Multiply Small Group Tuesday Home of Emily & Henry Morris Members alternate as facilitators
Bridgewater Home Group 1:30-3:00 p.m. Wednesday Community Room

Assisted Living 3rd Floor

Bridgewater Retirement Home

Jo Ann Soucek & Brenda Fox
Praize Kidz Bible Study 6:30-7:30 p.m. Wednesday Children’s Music Room in Basement* Sharon Helbert
Multiply Small Group 6:30-7:30 p.m. Wednesday Conference Room* John Staubus
Stickley/Young Small Group 7:30-9:00 p.m. Thursday Youth Room off Gym* Carol & Chris Stickley & Derek Young
Downtown Dinner Group 8:00 p.m. Thursday Various restaurants Abe Shearer

*These locations are in First Church of the Brethren, 315 S. Dogwood Dr., Harrisonburg, VA

If you need additional information or have questions, please call the church office at 540-434-8288.

 

 

 

Faith in Action Meeting

Faith in Action

Faith in Action Meeting

Faith in Action Meeting

This past spring four members of First Church (Pastor Beth Jarrett, Brenda Fox, Micah Morris, and Carol Stickley) attended the kick-off meeting of Faith in Action here in Harrisonburg. Faith in Action is an interdenominational organization formed to solve systemic problems in the local community and county. It seeks to move beyond charity to address the root causes of problems. Faith in Action is modeled on the IMPACT (Interfaith Movement Promoting Action by Congregations Together) organization in Charlottesville, and was started by a group of five individuals who make up the steering committee.

Covenant churches join Faith in Action by nominating two representatives and offering a contribution toward its operation. The churches also commit to undertake a listening process with members of their congregations to identify those community issues which they are most concerned about.

Faith in Action undergoes an annual cyclical process whereby issues are identified and researched and then an outreach and lobbying effort is undertaken with local leaders. Each year a specific issue is chosen for the organization to focus its attention upon. At its September 27 meeting, the issue of Immigrant Justice was announced as the focus of the 2015-2016 year. This issue will be narrowed to a specific topic during the fall research phase as meetings are held with immigrant agencies and individuals.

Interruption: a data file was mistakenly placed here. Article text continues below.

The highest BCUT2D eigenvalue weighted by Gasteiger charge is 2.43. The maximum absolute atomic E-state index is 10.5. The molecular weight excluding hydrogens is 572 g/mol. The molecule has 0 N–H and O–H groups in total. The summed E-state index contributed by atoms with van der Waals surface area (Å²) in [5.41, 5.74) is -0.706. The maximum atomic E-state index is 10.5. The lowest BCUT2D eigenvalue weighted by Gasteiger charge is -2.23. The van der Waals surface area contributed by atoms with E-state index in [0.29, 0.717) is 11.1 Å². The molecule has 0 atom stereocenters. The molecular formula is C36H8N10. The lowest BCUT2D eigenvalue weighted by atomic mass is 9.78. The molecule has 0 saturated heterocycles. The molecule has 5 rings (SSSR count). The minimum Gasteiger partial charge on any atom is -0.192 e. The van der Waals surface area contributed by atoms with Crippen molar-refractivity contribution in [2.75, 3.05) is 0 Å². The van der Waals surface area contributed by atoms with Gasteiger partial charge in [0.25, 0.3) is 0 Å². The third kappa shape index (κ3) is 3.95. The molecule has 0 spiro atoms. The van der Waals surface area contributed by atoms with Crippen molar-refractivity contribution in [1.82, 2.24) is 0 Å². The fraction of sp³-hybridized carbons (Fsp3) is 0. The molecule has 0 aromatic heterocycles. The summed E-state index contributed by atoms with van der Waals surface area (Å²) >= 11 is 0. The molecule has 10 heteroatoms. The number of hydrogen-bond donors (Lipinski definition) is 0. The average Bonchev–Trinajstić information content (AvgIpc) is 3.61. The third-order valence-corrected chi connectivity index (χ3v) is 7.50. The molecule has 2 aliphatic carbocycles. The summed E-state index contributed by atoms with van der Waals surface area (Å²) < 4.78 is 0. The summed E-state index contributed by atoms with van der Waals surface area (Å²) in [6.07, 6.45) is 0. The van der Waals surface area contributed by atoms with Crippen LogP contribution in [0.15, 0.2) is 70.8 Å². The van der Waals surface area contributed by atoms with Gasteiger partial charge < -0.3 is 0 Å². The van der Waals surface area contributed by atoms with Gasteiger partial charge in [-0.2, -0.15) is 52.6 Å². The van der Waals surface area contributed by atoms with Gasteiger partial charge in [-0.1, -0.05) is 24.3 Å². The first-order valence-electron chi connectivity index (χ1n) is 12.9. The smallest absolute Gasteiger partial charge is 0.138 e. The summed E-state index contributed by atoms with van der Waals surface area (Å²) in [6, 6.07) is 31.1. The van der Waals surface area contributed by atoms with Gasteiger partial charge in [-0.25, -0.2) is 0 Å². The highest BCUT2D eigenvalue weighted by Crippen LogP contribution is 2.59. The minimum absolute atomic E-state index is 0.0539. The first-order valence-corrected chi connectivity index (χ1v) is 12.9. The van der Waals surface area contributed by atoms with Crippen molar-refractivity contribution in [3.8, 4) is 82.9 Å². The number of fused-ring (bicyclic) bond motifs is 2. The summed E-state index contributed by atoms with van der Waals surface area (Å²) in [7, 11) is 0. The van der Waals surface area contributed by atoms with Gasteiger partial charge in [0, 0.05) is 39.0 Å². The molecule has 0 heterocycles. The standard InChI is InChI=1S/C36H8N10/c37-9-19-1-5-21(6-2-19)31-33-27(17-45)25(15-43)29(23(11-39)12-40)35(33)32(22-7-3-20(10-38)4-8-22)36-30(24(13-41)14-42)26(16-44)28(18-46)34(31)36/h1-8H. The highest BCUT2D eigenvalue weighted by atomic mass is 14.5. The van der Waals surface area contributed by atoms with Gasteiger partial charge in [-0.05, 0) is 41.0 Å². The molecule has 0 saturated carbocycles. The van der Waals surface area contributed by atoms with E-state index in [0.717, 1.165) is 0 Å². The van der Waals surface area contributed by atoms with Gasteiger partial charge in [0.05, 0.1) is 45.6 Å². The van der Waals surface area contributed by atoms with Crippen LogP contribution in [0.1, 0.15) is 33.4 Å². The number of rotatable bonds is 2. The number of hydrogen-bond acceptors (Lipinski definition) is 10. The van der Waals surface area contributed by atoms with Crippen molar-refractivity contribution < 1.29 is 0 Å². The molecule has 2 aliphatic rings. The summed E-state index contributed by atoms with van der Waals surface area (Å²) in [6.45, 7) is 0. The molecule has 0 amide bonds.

Currently sixteen churches are covenant congregations. They include Methodist, Presbyterian, Mennonite, Catholic, and Lutheran churches among others. If you would like to learn more about Faith in Action, you can go to their webpage at http://www.harrisonburgfaithinaction.org/.

The recent controversy over whether to build a new jail in Harrisonburg showed how effective community involvement can be. Faith in Action offers the opportunity to become involved on a similar scale. Is First Church of the Brethren ready to carry forward the spirit and enthusiasm of our Weekend of Service to join with our brothers and sisters in the faith and address problems in Harrisonburg City and Rockingham County?

As our ministry teams and congregation begin to build our budget for 2016, we hope that the First Church congregation will support the modest amount included in the Witness Team’s 2016 budget for Faith in Action and that we will undertake a listening/action process to identify those community issues which most impact our congregation.

Respectfully submitted,

The Witness Team Members

Beth Cash, Chair, Sharon Helbert, Vice Chair, Brenda Fox, Joyce Leake, and Carolyn & Larry Seilhamer

the grace of giving

bubbaIn May of 2000, I lost someone very dear to me… my stepfather, Daddy Bill. He died about three weeks before we returned from Italy. Daddy Bill was in a very real sense my father… he provided security, stability and love for me as a teenager desperately needing a father. One thing I loved about Daddy Bill was that he always had a dog… and he loved his dog very much… Bubba was his name. He was a yellow lab… very big, very loving, very smart and very, very loyal. When I returned home from Italy, I found Bubba depressed. He was lying on the floor and would not get up and move. The vet had decided that if he didn’t make an improvement, Bubba would have to be put to sleep. So I decided to take him back home with me to the farm and try to love him and nurse him back to health. After all, that’s what my stepfather had done for me. Our family extended hospitality to Bubba and were mostly blessed (other than when he had big mistakes that big old dogs make… but we won’t go there) He actually lived for another 5 years. He brought us joy and love while at the same time blessing us with the opportunity to show love and appreciation to Daddy Bill by caring for something that he loved very much.

In essence, that is what giving is all about. It has has to come from a place of deep identity and gratitude to God.  If we are honest with each other, there really is no earthly reason for us to just give away our hard earned money, time and energy away. The only real reason for us to do something that crazy is because we genuinely love God and are grateful for all that God has done for us.